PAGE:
- A number of partnerships were announced to further build out DNAnexus as a seamless end-to-end solution for genome analysis. The integration of the DNAnexus Platform with Sapio Science’s Exemplar Next Generation Sequencing Laboratory Information Management System (LIMS) enables laboratory management and informatics solutions in the cloud. We also partnered with SolveBio to provide access to their curated data analysis services, offering a rapid and secure progression from data analysis through interpretation. Finally, Genomics plc entered into a collaborative effort with DNAnexus to break down the barriers for population-scale sequencing analysis.
- Together with PacBio, we worked to simplify structural variant discovery and decrease barriers to de novo assembly. As PacBio’s cloud bioinformatics partner, we are able to support researchers working with long-read sequencing data. Through this effort, the SMRT Analysis Suite v3.1.1 has been optimized for the cloud environment and is available on the DNAnexus Platform. Other long-read analysis tools, such as PBHoney, PBJelly, and the Parliament are also optimized for use on the platform.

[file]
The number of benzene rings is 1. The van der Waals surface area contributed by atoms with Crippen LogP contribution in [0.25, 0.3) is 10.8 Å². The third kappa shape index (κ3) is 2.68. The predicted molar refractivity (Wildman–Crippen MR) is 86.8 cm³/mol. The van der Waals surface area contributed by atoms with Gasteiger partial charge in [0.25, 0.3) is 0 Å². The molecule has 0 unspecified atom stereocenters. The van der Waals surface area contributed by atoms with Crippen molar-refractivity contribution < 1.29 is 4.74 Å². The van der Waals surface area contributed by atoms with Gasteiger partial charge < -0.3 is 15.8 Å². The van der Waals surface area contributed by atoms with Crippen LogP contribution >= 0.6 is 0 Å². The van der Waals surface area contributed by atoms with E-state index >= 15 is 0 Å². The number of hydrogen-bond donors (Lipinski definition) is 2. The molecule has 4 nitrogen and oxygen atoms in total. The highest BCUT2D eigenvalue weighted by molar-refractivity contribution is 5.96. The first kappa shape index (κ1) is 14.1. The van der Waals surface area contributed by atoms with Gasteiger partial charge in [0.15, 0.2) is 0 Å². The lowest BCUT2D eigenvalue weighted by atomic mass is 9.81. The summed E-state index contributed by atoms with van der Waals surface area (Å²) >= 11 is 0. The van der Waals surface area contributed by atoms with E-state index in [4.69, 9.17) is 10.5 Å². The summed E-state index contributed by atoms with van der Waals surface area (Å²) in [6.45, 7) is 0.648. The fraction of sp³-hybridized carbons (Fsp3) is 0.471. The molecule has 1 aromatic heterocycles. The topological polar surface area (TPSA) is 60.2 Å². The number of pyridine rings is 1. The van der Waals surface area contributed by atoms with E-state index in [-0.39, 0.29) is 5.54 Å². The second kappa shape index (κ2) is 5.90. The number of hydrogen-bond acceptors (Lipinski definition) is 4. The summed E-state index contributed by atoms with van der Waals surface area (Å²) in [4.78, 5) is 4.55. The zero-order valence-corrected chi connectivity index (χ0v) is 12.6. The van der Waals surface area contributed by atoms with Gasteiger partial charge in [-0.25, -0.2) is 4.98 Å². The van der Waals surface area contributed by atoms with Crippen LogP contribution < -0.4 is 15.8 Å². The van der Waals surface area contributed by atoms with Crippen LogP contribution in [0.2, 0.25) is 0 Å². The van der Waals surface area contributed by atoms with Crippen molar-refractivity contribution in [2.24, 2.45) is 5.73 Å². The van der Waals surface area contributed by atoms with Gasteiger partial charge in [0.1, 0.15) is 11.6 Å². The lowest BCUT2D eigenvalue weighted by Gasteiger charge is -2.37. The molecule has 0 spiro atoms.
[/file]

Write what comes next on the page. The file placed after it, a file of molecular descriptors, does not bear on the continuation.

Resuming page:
A particularly exciting development in the realm of long-read sequencing was the release of the first public Sequel dataset of NA12878, demonstrating you don’t need expensive high-fold coverage to discover novel structural variants. The Sequel System is faster, half the cost, and provides higher throughput, delivering around 7 times the amount of data as the PacBio RS II. These added benefits will hopefully make long-read sequencing available to a broader audience.